“There’s nothing we can do. You’ll have to send the brand-new goods we sold you last week to Sydney for manufacturer repair.” Sound familiar?
That was the message Harvey Norman staff at its electronics superstore at Bundall gave Amy Choyce when she returned her new Sony laptop – that couldn’t be operated at all – for repair, refund or replacement.
Discouraged, she tried again to fix the problem before phoning Harvey yet again.
“It’s still under manufacturer’s warranty, we can’t help. You have to go through Sony,” said the rep.
That was in June. She purchased the goods in May.
At considerable expense and inconvenience she did send the laptop to Sony’s authorised service centre, Planet Tech in Brisbane.
On the day after it arrived back from repair in September, she discovered new problems about which she immediately phoned the store.
“Since it’s still covered by warranty you will have to go through Sony. We can’t help you.”
Again she sent the goods to Planet Tech but when the laptop was returned in November the DC input was malfunctioning so that the battery could not be charged.
When she phoned Harveys in December, she was told “the DC input issue is your problem. We cannot assist you further unless you want to pay for the repair.”
Understandably aggrieved, she persisted with her complaint.
In January one of the 2 sales reps with whom she had been dealing phoned and said “Harvey Norman is not willing to pay for a refund or replacement. In relation to the DC unit, Harvey Norman is not willing to pay for that either. The reason is that you did not come to us for the initial repair.”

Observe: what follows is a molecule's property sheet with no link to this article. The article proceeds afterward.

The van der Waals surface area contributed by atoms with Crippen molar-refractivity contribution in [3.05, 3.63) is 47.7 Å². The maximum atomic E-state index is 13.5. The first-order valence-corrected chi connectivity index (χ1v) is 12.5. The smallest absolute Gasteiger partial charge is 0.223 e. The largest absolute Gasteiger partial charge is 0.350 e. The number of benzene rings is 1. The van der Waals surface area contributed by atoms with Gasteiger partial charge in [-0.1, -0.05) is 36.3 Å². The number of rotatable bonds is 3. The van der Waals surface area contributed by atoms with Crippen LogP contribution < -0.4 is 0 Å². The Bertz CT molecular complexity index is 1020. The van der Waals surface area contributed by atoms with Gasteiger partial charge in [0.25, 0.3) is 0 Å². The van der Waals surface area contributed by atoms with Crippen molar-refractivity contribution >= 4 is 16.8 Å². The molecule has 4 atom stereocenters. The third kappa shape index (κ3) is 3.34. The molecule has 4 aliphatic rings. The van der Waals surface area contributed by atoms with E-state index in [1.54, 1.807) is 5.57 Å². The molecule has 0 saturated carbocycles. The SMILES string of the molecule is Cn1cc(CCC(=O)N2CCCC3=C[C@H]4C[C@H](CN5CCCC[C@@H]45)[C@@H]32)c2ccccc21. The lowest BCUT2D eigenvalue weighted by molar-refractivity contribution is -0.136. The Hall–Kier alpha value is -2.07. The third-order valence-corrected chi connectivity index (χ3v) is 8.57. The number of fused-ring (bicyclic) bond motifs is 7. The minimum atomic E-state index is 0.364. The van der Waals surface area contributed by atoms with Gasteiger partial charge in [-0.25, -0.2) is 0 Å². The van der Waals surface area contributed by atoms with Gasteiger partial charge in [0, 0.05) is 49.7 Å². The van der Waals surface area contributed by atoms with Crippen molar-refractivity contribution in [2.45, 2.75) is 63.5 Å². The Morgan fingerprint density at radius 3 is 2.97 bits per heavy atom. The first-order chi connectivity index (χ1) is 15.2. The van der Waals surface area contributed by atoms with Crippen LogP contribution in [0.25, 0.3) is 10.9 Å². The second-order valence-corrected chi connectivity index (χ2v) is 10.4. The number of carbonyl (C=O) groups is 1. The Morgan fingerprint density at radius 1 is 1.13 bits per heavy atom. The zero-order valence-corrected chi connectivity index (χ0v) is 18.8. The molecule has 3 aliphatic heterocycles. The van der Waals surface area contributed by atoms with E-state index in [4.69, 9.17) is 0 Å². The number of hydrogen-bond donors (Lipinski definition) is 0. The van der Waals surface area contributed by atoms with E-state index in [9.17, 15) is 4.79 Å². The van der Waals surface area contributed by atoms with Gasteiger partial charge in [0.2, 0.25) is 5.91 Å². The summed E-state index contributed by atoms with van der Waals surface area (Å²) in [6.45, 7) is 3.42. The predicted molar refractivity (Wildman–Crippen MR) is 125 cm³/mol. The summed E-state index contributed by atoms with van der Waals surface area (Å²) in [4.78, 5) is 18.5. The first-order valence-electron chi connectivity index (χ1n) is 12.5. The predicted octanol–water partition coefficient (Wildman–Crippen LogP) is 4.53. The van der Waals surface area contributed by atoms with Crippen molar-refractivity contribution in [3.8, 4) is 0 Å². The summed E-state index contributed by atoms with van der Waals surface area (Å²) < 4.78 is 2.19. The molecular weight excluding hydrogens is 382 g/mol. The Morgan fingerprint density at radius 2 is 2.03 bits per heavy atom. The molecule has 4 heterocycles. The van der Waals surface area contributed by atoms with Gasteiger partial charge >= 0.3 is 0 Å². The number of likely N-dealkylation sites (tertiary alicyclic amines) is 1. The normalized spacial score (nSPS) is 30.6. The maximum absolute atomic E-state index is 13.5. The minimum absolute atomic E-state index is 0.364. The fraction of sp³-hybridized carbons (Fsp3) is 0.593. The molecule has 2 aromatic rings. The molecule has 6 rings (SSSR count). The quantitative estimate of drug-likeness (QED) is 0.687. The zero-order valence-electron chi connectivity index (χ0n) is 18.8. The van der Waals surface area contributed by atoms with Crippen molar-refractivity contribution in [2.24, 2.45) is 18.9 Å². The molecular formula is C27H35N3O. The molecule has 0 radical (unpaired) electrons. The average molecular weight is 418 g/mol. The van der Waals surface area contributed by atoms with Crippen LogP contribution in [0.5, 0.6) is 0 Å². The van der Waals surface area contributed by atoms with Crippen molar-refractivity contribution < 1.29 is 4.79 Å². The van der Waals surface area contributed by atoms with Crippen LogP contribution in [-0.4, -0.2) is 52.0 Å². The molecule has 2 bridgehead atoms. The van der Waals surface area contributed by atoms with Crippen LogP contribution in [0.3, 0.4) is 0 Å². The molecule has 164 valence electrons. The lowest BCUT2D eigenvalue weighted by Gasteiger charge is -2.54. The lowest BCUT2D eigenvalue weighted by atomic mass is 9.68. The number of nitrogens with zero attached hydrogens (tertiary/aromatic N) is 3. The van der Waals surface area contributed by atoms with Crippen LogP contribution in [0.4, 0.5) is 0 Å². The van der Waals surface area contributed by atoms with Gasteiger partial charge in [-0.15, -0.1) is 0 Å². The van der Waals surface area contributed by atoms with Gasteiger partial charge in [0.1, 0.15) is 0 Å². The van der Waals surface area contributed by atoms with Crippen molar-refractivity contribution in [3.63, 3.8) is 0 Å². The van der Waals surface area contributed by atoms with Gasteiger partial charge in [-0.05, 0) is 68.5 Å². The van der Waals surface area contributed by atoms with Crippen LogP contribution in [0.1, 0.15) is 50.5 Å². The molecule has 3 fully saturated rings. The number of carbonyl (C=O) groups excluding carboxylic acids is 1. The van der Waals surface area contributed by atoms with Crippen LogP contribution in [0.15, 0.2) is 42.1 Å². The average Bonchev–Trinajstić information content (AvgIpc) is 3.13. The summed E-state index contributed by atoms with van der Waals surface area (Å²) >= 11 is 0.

Feeling the brunt of her fury, the same sales rep phoned later that day to say “If you send the laptop back to planet Tech to repair the DC input issue, then we will agree to pay half of the repair costs.”
After complaints to the Queensland Office of Fair Trading and the Australian Competition and Consumer Commission (ACCC) Harveys recanted and agreed to pay for the repair. She eventually collected a usable laptop in March, 10 months after purchase.
The ACCC was equally incensed. Its consumer protection division launched a prosecution over Harvey’s misleading and deceptive conduct.
Harvey Norman had an inescapable obligation to be responsible for the repair or replacement of the defective goods regardless of the manufacturer’s warranty. As much is provided in the statutory guarantees imposed on the supply of all goods and services to consumers by the Australian Consumer Law.
To fob the customer off in the way it had done was grossly misleading.
“Broad denials of liability by a supplier may mislead a consumer as to his or her rights.” ruled Justice John Dowsett in the Federal Court of Australia in Brisbane. “It may also lead the consumer to conclude that persistence will involve too much trouble with too little assurance of a satisfactory outcome.”
Harvey was fined $7k for each misleading statement and $1k for “secondary offences”, total $52k for its misleading dealings with Ms Choyce and a buyer of an ACER desktop who was treated in much the same way.